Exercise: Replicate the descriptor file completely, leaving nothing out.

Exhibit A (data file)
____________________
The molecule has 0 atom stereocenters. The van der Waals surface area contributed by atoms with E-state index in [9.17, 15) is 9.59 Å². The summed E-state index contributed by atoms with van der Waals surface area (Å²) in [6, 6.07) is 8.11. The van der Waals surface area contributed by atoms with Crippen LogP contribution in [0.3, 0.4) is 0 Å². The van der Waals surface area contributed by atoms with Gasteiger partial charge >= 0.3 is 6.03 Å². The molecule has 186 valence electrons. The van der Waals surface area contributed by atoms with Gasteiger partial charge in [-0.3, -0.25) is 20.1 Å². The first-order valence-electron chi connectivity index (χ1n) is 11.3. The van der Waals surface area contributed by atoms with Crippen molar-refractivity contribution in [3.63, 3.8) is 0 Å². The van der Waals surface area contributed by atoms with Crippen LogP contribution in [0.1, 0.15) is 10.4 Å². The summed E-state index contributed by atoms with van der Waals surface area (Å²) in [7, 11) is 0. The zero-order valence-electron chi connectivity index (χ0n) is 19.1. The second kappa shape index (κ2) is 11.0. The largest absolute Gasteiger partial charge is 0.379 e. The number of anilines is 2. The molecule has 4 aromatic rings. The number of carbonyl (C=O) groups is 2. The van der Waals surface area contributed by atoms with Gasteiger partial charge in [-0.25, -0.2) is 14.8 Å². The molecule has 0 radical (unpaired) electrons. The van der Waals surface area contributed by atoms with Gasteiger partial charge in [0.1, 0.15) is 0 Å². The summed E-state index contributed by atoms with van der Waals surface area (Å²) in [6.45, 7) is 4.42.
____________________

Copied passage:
The molecule has 0 atom stereocenters. The van der Waals surface area contributed by atoms with E-state index in [9.17, 15) is 9.59 Å². The summed E-state index contributed by atoms with van der Waals surface area (Å²) in [6, 6.07) is 8.11. The van der Waals surface area contributed by atoms with Crippen LogP contribution in [0.3, 0.4) is 0 Å². The van der Waals surface area contributed by atoms with Gasteiger partial charge >= 0.3 is 6.03 Å². The molecule has 186 valence electrons. The van der Waals surface area contributed by atoms with Gasteiger partial charge in [-0.3, -0.25) is 20.1 Å². The first-order valence-electron chi connectivity index (χ1n) is 11.3. The van der Waals surface area contributed by atoms with Crippen molar-refractivity contribution in [3.63, 3.8) is 0 Å². The van der Waals surface area contributed by atoms with Crippen LogP contribution in [0.1, 0.15) is 10.4 Å². The summed E-state index contributed by atoms with van der Waals surface area (Å²) in [7, 11) is 0. The zero-order valence-electron chi connectivity index (χ0n) is 19.1. The second kappa shape index (κ2) is 11.0. The largest absolute Gasteiger partial charge is 0.379 e. The number of anilines is 2. The molecule has 4 aromatic rings. The number of carbonyl (C=O) groups is 2. The van der Waals surface area contributed by atoms with Gasteiger partial charge in [-0.25, -0.2) is 14.8 Å². The molecule has 0 radical (unpaired) electrons. The van der Waals surface area contributed by atoms with Gasteiger partial charge in [0.1, 0.15) is 0 Å². The summed E-state index contributed by atoms with van der Waals surface area (Å²) in [6.45, 7) is 4.42.